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Rich in History

S Jackson & A Raymon Author Interview

S Jackson & A Raymond Author Interview

Shadow and Friends Celebrate Ellsworth, KS 150th Birthday is a lovely children’s story that gives the history of the town of Ellsworth Kansas. Why was this an important book for you to write?

When your town is having a 150th birthday, and your town is rich in history, then that history needs to be included your children’s picture book. The huge four day celebration also included re-enactments, 150 prime longhorns, a cattle drive, two day rodeo, and much more. An adult commemorative book was in the works, so we thought one for kids should be done as well, leaving out the blood, death, and salacious parts. The kids loved it. So did the tens of thousands of people who traveled to this town from across the USA and overseas.

What kind of research did you have to do to maintain the accuracy of the history?

I used extensive curate material from the historical society for the parts and dates I wasn’t sure of.

Do you think it’s important for children to learn the history of their city or town?

Of course it is. One’s heritage is important, and children need to know where they come from, their roots.

Author Links: Twitter | Facebook | Website

Shadow and Friends Celebrate Ellsworth, KS 150th Birthday“Shadow and Friends Celebrate Ellsworth, KS, 150th Birthday” is a wonderful and fun children’s book that both children and adults will enjoy. The story hits the targeted age range of 4-8. The painted illustrations provided are a delight, and my grandchildren loved them. Who would have thought to write a book using dogs and squirrels as friends, and the old west thrown in? This book is perfect for home, schools, and libraries. I highly recommend this book. Susan Vance, Author and Realtor In this children’s picture book and seventh book in our ‘Shadow and Friends Series’, Shadow and Friends Celebrate Ellsworth, KS, 150th Birthday, two dogs and a family of squirrels decide to help Ellsworth celebrate the 150th birthday of the town’s history. This book coincides with the actual 150th birthday of Ellsworth in the summer of 2017. Illustrations are found on each page, most of them painted. Big Whitey tells the history of Ellsworth, and Fort Harker, with historical buildings, notable landmarks, and scenes painted by the author. At the end of this story, Little Whitey asks his father if they can re-enact the old west, dress like cowboys, and do a pretend cattle drive just like Ellsworth, KS. The squirrels dress in cowboy and cowgirl gear, and they even have a chuck wagon cook. They herd longhorn cattle, sing the state song of Kansas, and have lots of fun during their re-enactment. At the end of the story, they enjoyed a barn dance, celebrated the 150th birthday of Ellsworth, and Uncle Stubby took pictures and ‘selfies’. Children will love seeing the old west come alive with two dogs and a family of squirrels dressed in western attire, and using a small amount of cowboy slang. This delightful and funny book for children, targeted at ages 4-8, is easy to read and perfect for home or classroom. The story illustrates how cattle drives worked, the long dusty trails, life in the old west, and illustrations that produce pure imagination in children. Note: Actual gunfights and ‘adult type’ history were left out in this wild western history of Ellsworth, KS.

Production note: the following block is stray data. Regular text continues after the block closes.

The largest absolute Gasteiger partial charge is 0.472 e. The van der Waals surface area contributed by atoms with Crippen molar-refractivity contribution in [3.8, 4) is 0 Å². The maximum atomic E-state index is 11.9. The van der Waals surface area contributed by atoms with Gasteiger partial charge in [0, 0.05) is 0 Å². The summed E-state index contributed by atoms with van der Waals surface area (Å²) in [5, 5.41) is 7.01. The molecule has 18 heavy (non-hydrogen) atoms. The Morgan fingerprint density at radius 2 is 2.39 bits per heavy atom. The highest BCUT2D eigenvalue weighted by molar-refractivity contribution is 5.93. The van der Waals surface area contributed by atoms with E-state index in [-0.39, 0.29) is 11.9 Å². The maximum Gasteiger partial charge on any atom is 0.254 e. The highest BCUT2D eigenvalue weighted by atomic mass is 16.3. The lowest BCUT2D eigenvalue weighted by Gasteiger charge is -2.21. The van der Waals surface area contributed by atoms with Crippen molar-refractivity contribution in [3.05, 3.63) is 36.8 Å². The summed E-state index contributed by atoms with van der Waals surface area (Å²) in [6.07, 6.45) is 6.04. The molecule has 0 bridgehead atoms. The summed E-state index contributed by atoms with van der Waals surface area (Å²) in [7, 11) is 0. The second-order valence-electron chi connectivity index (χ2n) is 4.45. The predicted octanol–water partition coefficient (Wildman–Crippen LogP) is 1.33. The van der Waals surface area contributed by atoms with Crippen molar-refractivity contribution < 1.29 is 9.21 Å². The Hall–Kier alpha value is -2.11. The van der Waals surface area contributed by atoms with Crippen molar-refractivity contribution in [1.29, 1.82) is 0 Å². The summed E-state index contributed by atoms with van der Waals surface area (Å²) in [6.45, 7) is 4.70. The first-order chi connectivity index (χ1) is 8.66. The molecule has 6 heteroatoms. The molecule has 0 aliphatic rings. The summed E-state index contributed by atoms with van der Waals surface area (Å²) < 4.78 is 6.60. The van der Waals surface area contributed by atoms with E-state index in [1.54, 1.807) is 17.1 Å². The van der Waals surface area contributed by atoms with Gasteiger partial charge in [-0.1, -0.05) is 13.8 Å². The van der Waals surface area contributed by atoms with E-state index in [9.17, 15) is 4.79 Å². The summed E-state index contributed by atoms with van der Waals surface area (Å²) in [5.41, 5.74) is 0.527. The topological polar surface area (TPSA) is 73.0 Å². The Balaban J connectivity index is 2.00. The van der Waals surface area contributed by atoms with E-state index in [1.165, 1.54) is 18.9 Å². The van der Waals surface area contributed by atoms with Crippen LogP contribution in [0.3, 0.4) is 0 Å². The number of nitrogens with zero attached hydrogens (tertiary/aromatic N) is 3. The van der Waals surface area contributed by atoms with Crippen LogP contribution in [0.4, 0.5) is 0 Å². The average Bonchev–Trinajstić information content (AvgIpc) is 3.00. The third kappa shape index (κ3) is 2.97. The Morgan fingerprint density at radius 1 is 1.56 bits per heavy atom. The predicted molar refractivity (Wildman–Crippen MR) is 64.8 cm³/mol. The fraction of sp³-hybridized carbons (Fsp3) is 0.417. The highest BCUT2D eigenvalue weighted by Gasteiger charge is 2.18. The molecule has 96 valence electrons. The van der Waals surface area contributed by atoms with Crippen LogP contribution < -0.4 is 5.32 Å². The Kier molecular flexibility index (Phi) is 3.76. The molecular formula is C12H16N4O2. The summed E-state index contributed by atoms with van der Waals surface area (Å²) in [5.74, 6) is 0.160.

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Surviving Ghosts

Surviving Ghosts (The Buck and Allyson Series Book 2)

Surviving Ghosts by Tom Bridges continues the adventures of James W. “Buck” Buckler, M.D., and Detective Allyson Mancuso. The novel starts as Buck and Allyson travel to Rome for a medical conference Buck is attending. While exploring the Roman sites and shops, Allyson swears she sees a ghost – her father’s ghost. When it happens again, Buck and Allyson are determined to find the meaning behind the appearances – the “ghost” is actually Allyson’s father in the flesh, who had convincingly died four years earlier. The couple sets out to find answers to their questions – Why did her father fake his death? What are his ties to the mafia? And, what secrets are the government hiding?

In the beginning of the novel, Bridges describes various Roman landmarks and tourist destinations that Buck and Allyson visit. This allows Bridges to set the scene. I believe it is important for readers to visualize where a story takes place, and Bridges’ descriptions allow his readers to do so. The facts and tidbits about the architecture add a level of complexity by incorporating nonfiction descriptions.

The majority of the novel is told using first person from Buck’s point of view. I think choosing this point of view allows Bridges to share the emotions Buck is feeling as well as questions Buck may have. In the other chapters of the book, Bridges uses third person to give information about JB and the government situation.

In using a technique that allows him to switch point of views, Bridges allows the reader to understand the emotions and thoughts from different characters. This helps give a more thorough understanding of the novel.

Surviving Ghosts is built of great ideas! I think they just need to be developed a bit more. Bridges is very good at describing scenes, but I felt that there was often a lot of telling, not showing. There are some very high emotional scenes in the novel, the scenes are setup superbly, but the emotional intensity is muted when we’re told what someone is feeling, instead of being shown.

Bridges has amazing ideas that beg to be explored and developed more. Allyson and Buck’s skills of logic and reasoning are on great display as they uncover a jarring mystery. What you’ll enjoy most about this novel is how well you are transported into the scenes.

Pages: 229 | ASIN: B01AH4EO1E

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